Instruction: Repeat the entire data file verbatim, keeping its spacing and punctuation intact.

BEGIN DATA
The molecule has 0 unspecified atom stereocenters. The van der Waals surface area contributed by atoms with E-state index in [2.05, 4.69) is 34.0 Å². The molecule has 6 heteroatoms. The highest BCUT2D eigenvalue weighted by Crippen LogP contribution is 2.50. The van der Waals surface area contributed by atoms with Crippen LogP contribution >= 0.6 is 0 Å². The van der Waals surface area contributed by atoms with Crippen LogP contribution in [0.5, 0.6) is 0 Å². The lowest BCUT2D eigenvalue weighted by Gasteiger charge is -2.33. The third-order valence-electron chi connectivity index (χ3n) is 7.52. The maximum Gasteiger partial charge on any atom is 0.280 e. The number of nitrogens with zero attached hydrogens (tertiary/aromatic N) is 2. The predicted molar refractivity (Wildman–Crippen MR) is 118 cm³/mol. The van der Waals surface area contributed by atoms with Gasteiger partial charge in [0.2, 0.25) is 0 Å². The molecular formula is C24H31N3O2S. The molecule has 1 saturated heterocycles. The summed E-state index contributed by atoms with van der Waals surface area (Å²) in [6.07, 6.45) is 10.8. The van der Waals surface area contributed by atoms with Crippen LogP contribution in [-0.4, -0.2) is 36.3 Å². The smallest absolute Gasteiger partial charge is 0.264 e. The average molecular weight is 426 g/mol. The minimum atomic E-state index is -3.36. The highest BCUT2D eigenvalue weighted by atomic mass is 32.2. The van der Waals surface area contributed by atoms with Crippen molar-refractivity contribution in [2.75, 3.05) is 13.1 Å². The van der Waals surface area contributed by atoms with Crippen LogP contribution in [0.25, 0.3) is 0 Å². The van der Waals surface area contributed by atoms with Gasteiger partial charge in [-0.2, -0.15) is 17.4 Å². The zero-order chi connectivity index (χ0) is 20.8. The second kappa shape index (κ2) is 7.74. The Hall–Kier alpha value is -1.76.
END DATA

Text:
The molecule has 0 unspecified atom stereocenters. The van der Waals surface area contributed by atoms with E-state index in [2.05, 4.69) is 34.0 Å². The molecule has 6 heteroatoms. The highest BCUT2D eigenvalue weighted by Crippen LogP contribution is 2.50. The van der Waals surface area contributed by atoms with Crippen LogP contribution >= 0.6 is 0 Å². The van der Waals surface area contributed by atoms with Crippen LogP contribution in [0.5, 0.6) is 0 Å². The lowest BCUT2D eigenvalue weighted by Gasteiger charge is -2.33. The third-order valence-electron chi connectivity index (χ3n) is 7.52. The maximum Gasteiger partial charge on any atom is 0.280 e. The number of nitrogens with zero attached hydrogens (tertiary/aromatic N) is 2. The predicted molar refractivity (Wildman–Crippen MR) is 118 cm³/mol. The van der Waals surface area contributed by atoms with Gasteiger partial charge in [0.2, 0.25) is 0 Å². The molecular formula is C24H31N3O2S. The molecule has 1 saturated heterocycles. The summed E-state index contributed by atoms with van der Waals surface area (Å²) in [6.07, 6.45) is 10.8. The van der Waals surface area contributed by atoms with Crippen LogP contribution in [-0.4, -0.2) is 36.3 Å². The smallest absolute Gasteiger partial charge is 0.264 e. The average molecular weight is 426 g/mol. The minimum atomic E-state index is -3.36. The highest BCUT2D eigenvalue weighted by atomic mass is 32.2. The van der Waals surface area contributed by atoms with Crippen molar-refractivity contribution in [2.75, 3.05) is 13.1 Å². The van der Waals surface area contributed by atoms with Crippen LogP contribution in [0.25, 0.3) is 0 Å². The van der Waals surface area contributed by atoms with Gasteiger partial charge in [-0.2, -0.15) is 17.4 Å². The zero-order chi connectivity index (χ0) is 20.8. The second kappa shape index (κ2) is 7.74. The Hall–Kier alpha value is -1.76.